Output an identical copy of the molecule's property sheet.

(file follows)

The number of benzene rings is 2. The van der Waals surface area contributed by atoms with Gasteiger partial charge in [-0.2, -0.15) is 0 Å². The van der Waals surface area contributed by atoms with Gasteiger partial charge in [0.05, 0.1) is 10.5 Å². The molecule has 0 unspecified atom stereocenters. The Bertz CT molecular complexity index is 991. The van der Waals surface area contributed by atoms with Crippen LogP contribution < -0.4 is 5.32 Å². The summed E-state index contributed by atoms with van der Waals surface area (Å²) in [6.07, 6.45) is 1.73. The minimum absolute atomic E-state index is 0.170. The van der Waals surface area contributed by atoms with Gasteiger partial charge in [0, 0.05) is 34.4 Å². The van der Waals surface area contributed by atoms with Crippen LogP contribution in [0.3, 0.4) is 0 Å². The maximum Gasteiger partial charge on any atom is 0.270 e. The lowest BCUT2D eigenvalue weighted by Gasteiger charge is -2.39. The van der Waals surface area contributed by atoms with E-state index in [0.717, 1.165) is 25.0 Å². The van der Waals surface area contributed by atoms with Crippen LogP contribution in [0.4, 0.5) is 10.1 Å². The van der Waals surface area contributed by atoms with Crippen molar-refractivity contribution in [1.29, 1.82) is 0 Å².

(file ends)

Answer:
The number of benzene rings is 2. The van der Waals surface area contributed by atoms with Gasteiger partial charge in [-0.2, -0.15) is 0 Å². The van der Waals surface area contributed by atoms with Gasteiger partial charge in [0.05, 0.1) is 10.5 Å². The molecule has 0 unspecified atom stereocenters. The Bertz CT molecular complexity index is 991. The van der Waals surface area contributed by atoms with Crippen LogP contribution < -0.4 is 5.32 Å². The summed E-state index contributed by atoms with van der Waals surface area (Å²) in [6.07, 6.45) is 1.73. The minimum absolute atomic E-state index is 0.170. The van der Waals surface area contributed by atoms with Gasteiger partial charge in [0, 0.05) is 34.4 Å². The van der Waals surface area contributed by atoms with Crippen LogP contribution in [0.3, 0.4) is 0 Å². The maximum Gasteiger partial charge on any atom is 0.270 e. The lowest BCUT2D eigenvalue weighted by Gasteiger charge is -2.39. The van der Waals surface area contributed by atoms with E-state index in [0.717, 1.165) is 25.0 Å². The van der Waals surface area contributed by atoms with Crippen LogP contribution in [0.4, 0.5) is 10.1 Å². The van der Waals surface area contributed by atoms with Crippen molar-refractivity contribution in [1.29, 1.82) is 0 Å².